Tech Resources That Help Kids Navigate Puberty

“I remember the first time I shaved my legs, I didn’t even tell my mom,” says Bortner. “I said, ‘Mom, look what I did.’ She said, ‘Oh, I hope you did it the right way.’

Bortner, now an intern at Oomla, said he doesn’t follow any specific channel. And she admitted that sometimes the information she found wasn’t legit, like the time she came across a couple of beauty YouTubers offering some sketchy advice.

“I remember seeing a video titled something like, ‘What to do for period pain relief,'” says Bortner. “They said you take a laptop when it’s really hot and you put it on the area… All the comments were like, ‘Why are you telling people to do this?'”

While Bortner was smart enough to recognize bad advice when he saw it, others may not be. Puberty starts earlier and lasts longer, beginning at eight or nine years of age. Therefore, young children are likely to scan the same topics that were previously considered adolescent topics.

Parents naturally worry about what their children will find.

“There’s a huge, not unwarranted, fear that kids will end up on porn sites when they start doing information searches,” says Natterson. “Many do, so it’s not an unreasonable concern. So how do you navigate it?”

Natterson explains that it starts with being the trusted adult who can help the vet with information and, again, keep the conversation open.

Dr. Meredithe McNamara agrees. An assistant professor of pediatrics at Yale School of Medicine who specializes in adolescent medicine, McNamara suggests that adults watch content with teens.

“I would recommend that parents and guardians and loved ones and providers ask this young person what they have found and what they have read,” says McNamara. “I don’t believe in free access to social media. I think it should be an open conversation continuously. I think the approach is for the adult to be a little humble and “What can I learn from my young person who is going through this stage?” is huge.”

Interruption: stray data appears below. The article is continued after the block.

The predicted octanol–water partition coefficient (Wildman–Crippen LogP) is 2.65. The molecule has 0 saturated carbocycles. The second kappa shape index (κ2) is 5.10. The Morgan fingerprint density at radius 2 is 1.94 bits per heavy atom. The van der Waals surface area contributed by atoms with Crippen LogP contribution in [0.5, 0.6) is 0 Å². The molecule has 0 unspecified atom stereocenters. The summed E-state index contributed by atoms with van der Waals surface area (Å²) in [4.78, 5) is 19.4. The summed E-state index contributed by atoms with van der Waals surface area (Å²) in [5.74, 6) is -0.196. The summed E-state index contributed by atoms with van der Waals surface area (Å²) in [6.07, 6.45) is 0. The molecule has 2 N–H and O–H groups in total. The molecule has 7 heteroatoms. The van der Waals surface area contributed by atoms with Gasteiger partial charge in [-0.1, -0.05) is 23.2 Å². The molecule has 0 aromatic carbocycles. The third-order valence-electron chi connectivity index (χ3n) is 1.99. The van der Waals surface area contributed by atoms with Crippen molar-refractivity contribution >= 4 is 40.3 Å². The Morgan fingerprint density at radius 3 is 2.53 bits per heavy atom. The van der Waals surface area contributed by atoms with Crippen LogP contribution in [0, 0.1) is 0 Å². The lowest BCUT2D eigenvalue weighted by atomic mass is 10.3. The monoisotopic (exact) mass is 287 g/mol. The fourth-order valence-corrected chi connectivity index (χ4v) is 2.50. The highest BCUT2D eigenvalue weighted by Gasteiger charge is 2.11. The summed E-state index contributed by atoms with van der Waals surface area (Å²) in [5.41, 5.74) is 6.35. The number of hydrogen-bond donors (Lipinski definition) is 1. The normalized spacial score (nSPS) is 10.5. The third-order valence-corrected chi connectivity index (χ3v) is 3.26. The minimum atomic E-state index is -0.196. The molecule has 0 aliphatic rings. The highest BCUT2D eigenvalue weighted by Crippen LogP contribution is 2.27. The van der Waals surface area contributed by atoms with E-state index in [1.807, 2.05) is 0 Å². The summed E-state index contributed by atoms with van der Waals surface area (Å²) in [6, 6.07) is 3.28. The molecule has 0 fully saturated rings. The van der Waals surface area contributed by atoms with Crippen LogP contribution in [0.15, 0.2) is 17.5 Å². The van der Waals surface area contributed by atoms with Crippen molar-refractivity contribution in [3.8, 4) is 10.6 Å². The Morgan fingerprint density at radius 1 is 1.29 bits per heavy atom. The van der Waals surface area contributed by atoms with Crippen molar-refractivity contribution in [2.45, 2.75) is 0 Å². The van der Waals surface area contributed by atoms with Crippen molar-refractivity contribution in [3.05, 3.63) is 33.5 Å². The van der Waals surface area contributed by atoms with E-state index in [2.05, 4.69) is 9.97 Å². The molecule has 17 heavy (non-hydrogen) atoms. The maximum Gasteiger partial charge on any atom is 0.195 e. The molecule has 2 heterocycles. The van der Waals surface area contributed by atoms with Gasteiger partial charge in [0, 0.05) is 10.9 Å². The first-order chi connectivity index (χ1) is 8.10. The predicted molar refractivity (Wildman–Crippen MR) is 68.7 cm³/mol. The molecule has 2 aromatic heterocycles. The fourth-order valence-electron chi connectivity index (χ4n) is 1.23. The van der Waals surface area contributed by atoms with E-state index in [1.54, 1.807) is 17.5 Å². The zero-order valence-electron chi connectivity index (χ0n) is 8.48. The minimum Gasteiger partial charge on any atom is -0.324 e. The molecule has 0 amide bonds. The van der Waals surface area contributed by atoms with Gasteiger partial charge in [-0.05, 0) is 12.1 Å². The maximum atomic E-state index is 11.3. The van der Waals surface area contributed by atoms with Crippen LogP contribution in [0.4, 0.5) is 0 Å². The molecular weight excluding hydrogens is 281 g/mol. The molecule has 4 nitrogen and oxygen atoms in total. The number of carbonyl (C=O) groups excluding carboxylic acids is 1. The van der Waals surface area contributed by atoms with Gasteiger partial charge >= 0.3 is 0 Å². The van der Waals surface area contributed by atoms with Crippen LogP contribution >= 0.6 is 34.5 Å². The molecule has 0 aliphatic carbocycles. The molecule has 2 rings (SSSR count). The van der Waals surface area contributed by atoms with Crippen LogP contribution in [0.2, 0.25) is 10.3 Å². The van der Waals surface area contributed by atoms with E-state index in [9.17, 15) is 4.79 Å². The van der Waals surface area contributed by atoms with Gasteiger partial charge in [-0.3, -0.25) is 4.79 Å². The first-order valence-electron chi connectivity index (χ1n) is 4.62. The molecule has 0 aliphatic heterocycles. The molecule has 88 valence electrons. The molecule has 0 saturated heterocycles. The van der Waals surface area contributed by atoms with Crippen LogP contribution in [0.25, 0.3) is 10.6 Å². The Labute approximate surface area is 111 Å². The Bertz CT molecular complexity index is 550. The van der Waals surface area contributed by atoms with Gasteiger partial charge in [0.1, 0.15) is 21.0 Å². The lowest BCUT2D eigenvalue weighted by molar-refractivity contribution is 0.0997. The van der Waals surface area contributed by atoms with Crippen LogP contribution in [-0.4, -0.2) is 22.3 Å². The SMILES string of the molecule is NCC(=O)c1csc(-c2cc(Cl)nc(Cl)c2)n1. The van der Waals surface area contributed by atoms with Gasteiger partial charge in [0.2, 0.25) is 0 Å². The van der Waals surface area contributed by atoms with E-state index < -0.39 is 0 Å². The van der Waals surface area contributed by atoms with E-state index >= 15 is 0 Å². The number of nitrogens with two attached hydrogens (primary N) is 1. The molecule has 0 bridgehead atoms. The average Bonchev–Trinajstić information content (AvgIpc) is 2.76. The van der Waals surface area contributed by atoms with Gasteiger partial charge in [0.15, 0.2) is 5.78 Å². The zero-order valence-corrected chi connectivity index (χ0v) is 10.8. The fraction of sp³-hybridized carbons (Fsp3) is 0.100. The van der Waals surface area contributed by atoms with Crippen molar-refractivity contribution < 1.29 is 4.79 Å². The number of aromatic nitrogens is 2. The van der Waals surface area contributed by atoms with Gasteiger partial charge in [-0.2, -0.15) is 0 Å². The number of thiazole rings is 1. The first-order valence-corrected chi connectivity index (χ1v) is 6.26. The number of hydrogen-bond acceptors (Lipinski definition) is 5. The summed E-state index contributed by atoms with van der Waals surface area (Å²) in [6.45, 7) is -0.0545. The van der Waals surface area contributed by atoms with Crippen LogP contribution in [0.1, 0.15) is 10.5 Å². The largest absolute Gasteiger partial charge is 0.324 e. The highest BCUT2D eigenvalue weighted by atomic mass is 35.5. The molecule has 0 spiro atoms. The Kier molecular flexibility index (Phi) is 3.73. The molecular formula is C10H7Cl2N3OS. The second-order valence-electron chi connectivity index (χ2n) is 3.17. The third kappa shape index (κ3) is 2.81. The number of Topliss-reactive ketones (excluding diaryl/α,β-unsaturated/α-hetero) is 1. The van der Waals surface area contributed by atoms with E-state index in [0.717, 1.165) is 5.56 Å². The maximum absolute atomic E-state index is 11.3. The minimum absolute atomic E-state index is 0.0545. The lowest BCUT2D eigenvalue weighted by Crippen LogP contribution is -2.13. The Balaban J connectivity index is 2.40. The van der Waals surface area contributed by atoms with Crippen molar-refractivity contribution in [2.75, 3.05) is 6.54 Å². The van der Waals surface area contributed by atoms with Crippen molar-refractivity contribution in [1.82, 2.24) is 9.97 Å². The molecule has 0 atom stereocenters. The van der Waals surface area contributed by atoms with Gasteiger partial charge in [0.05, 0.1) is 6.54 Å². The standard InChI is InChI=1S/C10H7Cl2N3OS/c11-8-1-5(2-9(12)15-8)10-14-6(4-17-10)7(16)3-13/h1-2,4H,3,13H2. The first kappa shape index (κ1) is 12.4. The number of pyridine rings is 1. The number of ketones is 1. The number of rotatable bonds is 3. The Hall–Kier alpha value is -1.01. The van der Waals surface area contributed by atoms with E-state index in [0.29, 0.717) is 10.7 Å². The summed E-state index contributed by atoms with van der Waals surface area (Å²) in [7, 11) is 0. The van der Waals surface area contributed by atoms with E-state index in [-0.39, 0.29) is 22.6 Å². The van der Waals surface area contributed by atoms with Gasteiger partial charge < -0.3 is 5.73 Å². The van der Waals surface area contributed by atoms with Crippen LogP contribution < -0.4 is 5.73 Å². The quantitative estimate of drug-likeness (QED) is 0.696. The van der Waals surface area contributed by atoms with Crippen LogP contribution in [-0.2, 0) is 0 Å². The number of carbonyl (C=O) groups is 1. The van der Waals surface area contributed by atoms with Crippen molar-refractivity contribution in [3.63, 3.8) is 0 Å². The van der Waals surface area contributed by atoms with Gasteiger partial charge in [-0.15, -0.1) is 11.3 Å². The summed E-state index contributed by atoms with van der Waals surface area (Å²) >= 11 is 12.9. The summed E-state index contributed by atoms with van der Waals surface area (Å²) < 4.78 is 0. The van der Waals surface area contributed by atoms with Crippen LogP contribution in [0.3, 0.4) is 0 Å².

McNamara said some of her patients are drawn to YouTubers who explain concepts very well and others whose content is slightly different or potentially inaccurate. Even when correcting misinformation, McNamara always makes sure to thank her patients for teaching her the material and tell them she learned something that helps her understand them better.

“It really puts the young person in control of what’s most important to them, which is their body and their life,” she said.

Resources for trans and non-binary kids

McNamara co-authored, along with six other medical and legal experts, a report in May that criticized scientific claims used as justification for criminalizing medical treatment for transgender youth in Texas and Alabama. She has also co-authored several opinion pieces on the subject.

While the Internet can be tough, especially for marginalized groups, McNamara said she has found positives for the gender-diverse community.

“There’s so much interesting data that shows that social media is very protective and supportive of gender-diverse young people, that they find each other and that they develop really supportive and constructive friendships, that they reach out to each other when they might not . be raised in supportive homes,” says McNamara.

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